William J. Clinton Presidential Center and Park

aka: Clinton Library

The William J. Clinton Presidential Center and Park is located on a thirty-acre city park in downtown Little Rock (Pulaski County). The center comprises the William J. Clinton Presidential Library and Museum, the William J. Clinton Presidential Foundation, the University of Arkansas Clinton School of Public Service, 42 bar and table (an on-site restaurant), and the Rock Island Railroad Bridge. The Clinton Museum Store, also part of the center and managed by the Clinton Foundation, is in the lobby of the Clinton Library.

The William J. Clinton Presidential Library and Museum is maintained, managed, and staffed by the National Archives and Records Administration (NARA). The Presidential Libraries Act of 1955 provided that presidents may raise funds for building their libraries with no cost to the government. After they are built, presidential libraries become federal government buildings under the management of NARA. Before President Jimmy Carter signed the Presidential Records Act (PRA) in 1978, former presidents had previously donated their presidential papers to their libraries. The PRA, passed by Congress in the wake of the Watergate scandal, mandated that presidential records become the property of the government at the end of a president’s administration. The PRA instructs the National Archives to process presidential records to make them available to the public. NARA archivists on staff at presidential libraries carry out those duties.

The William J. Clinton Presidential Library and Museum was formally dedicated on November 18, 2004. At that time, the William J. Clinton Presidential Foundation, represented by Chelsea Clinton, handed over the keys to the building to the archivist of the United States. The Clinton Library became the eleventh presidential library in the Presidential Library System managed by NARA.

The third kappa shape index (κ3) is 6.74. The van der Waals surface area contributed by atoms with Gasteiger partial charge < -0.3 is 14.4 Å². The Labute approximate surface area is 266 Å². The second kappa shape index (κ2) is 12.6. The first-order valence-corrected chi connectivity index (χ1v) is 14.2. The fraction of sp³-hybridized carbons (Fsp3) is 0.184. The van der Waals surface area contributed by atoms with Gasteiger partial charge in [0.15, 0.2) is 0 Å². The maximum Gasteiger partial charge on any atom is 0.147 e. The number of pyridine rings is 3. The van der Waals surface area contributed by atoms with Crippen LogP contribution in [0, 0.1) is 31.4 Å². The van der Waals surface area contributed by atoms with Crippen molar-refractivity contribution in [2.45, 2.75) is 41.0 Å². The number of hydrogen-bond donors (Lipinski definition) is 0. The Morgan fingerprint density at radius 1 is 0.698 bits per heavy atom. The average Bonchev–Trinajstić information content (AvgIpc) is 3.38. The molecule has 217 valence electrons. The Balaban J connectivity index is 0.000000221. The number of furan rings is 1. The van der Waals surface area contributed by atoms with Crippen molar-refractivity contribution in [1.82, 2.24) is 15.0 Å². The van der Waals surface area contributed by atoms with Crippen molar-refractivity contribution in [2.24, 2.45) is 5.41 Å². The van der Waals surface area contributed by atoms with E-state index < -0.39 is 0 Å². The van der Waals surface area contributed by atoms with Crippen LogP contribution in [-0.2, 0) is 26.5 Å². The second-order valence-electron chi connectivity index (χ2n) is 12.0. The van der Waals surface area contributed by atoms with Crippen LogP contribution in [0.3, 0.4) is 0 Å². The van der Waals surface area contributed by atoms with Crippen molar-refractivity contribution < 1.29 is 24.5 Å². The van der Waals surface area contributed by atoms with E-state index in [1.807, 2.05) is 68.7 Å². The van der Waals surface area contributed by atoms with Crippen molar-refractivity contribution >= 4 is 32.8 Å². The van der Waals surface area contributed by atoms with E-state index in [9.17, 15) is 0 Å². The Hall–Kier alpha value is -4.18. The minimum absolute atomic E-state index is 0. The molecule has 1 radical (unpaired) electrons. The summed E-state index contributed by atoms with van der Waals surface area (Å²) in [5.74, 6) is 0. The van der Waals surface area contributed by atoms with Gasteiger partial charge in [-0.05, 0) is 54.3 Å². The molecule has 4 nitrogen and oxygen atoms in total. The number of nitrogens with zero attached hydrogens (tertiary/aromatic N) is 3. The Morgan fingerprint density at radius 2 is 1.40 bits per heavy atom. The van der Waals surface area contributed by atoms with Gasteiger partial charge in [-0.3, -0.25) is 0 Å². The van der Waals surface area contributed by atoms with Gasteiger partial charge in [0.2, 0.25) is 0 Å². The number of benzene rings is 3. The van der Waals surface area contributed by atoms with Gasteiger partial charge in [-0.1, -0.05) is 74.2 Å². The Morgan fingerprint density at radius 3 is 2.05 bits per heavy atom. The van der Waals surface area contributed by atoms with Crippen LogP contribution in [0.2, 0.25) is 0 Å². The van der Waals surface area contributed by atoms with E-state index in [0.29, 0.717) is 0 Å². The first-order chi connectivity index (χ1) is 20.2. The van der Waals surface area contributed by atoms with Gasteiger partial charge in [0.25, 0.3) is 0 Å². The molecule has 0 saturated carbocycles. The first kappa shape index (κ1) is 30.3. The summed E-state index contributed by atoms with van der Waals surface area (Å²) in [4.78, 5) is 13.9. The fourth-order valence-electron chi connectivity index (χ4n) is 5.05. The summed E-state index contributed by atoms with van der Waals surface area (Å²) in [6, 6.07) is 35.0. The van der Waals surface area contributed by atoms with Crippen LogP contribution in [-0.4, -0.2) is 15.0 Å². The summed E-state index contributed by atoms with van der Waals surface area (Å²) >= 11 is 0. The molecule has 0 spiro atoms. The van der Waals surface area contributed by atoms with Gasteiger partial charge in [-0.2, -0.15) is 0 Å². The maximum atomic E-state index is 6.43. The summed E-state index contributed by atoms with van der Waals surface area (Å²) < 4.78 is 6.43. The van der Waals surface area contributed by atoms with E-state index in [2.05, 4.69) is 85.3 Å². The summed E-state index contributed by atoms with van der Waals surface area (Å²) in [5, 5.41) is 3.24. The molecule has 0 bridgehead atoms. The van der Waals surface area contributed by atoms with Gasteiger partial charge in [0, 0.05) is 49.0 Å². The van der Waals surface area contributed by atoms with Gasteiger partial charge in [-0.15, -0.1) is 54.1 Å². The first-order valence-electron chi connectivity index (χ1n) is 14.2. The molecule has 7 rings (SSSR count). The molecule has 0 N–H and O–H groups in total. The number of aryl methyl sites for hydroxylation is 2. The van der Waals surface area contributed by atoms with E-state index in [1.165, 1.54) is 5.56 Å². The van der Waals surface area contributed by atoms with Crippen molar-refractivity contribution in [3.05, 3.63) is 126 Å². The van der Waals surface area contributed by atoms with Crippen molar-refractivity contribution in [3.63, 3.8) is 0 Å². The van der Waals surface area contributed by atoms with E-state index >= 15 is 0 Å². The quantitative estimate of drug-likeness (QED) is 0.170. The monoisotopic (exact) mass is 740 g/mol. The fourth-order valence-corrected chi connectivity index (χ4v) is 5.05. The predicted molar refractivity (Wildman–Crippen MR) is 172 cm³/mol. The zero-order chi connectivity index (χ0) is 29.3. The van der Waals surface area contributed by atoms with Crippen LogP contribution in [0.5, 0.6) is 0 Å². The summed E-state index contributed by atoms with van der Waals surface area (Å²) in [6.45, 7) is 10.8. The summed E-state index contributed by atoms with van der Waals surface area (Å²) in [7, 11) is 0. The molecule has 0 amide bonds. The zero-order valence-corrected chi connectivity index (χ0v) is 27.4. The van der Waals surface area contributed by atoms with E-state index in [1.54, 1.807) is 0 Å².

The William J. Clinton Presidential Library and Museum is a modern building designed by Polshek Partnership of New York. Led by James Polshek, the architects drew upon President Bill Clinton’s metaphorical idea of building a “bridge to the twenty-first century” in their design. The building is a rectangular glass and steel structure jutting out toward the Arkansas River and the Rock Island Railroad Bridge. The interior museum space was designed by Ralph Applebaum Associates of New York and London. The organizational core of the museum is a timeline of Clinton’s presidential terms that runs through the middle of the first floor, with alcoves of various domestic and foreign policy subjects along both sides. The museum also has full-scale replicas of the Cabinet Room and the Oval Office, a Great Hall for special events, and classrooms for educational programs. Along with the permanent exhibit, there is a room for varying exhibits on the second floor of the museum. In this space, the museum staff has the opportunity to draw from the collection of approximately 84,600 artifacts to showcase to the public. Most of the artifacts are gifts given to President Bill Clinton during his administration.

The “library,” or archival wing of the building, houses the records and artifacts of the administration. The archival holdings of the Clinton Presidential Library include almost 80 million pages of paper documents, 1.85 million photographs, 12,500 video tapes, and over 6,000 audio tapes. There are research rooms for both textual and audio/visual researchers. The textual research room has a collection of books relating to President Clinton and his administration. A small percentage of Clinton’s presidential records are now open for research. Archivists are presently processing records on various topics in response to Freedom of Information Act (FOIA) requests. As records are opened, the finding aids are listed on the Clinton Library website.